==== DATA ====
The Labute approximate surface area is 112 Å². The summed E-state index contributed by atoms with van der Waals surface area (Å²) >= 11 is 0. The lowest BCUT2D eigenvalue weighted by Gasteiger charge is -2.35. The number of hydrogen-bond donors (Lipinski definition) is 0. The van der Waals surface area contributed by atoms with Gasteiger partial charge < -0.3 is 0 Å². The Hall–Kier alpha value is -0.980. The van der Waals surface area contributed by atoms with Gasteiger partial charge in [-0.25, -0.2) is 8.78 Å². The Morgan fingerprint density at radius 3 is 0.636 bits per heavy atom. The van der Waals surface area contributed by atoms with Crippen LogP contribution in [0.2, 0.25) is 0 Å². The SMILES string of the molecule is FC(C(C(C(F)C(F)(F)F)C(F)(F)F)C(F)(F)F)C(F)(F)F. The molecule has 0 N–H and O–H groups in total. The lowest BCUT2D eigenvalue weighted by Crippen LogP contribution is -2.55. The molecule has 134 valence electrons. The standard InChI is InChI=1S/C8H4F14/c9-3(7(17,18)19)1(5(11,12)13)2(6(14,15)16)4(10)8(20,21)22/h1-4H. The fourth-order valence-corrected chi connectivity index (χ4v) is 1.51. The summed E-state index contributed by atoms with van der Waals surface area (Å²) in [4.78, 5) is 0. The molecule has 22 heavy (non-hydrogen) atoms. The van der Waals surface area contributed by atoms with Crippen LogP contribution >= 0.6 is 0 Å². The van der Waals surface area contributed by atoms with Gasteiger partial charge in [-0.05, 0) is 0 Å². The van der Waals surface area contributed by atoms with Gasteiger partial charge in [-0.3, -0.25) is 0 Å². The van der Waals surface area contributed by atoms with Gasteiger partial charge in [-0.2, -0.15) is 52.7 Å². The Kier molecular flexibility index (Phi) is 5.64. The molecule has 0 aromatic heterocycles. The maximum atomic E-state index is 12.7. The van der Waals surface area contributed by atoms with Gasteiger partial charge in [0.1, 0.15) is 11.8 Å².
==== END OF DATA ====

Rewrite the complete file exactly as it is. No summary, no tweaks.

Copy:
The Labute approximate surface area is 112 Å². The summed E-state index contributed by atoms with van der Waals surface area (Å²) >= 11 is 0. The lowest BCUT2D eigenvalue weighted by Gasteiger charge is -2.35. The number of hydrogen-bond donors (Lipinski definition) is 0. The van der Waals surface area contributed by atoms with Gasteiger partial charge < -0.3 is 0 Å². The Hall–Kier alpha value is -0.980. The van der Waals surface area contributed by atoms with Gasteiger partial charge in [-0.25, -0.2) is 8.78 Å². The Morgan fingerprint density at radius 3 is 0.636 bits per heavy atom. The van der Waals surface area contributed by atoms with Crippen LogP contribution in [0.2, 0.25) is 0 Å². The SMILES string of the molecule is FC(C(C(C(F)C(F)(F)F)C(F)(F)F)C(F)(F)F)C(F)(F)F. The molecule has 0 N–H and O–H groups in total. The lowest BCUT2D eigenvalue weighted by Crippen LogP contribution is -2.55. The molecule has 134 valence electrons. The standard InChI is InChI=1S/C8H4F14/c9-3(7(17,18)19)1(5(11,12)13)2(6(14,15)16)4(10)8(20,21)22/h1-4H. The fourth-order valence-corrected chi connectivity index (χ4v) is 1.51. The summed E-state index contributed by atoms with van der Waals surface area (Å²) in [4.78, 5) is 0. The molecule has 22 heavy (non-hydrogen) atoms. The van der Waals surface area contributed by atoms with Crippen LogP contribution >= 0.6 is 0 Å². The van der Waals surface area contributed by atoms with Gasteiger partial charge in [-0.05, 0) is 0 Å². The van der Waals surface area contributed by atoms with Gasteiger partial charge in [-0.3, -0.25) is 0 Å². The van der Waals surface area contributed by atoms with Gasteiger partial charge in [-0.2, -0.15) is 52.7 Å². The Kier molecular flexibility index (Phi) is 5.64. The molecule has 0 aromatic heterocycles. The maximum atomic E-state index is 12.7. The van der Waals surface area contributed by atoms with Gasteiger partial charge in [0.1, 0.15) is 11.8 Å².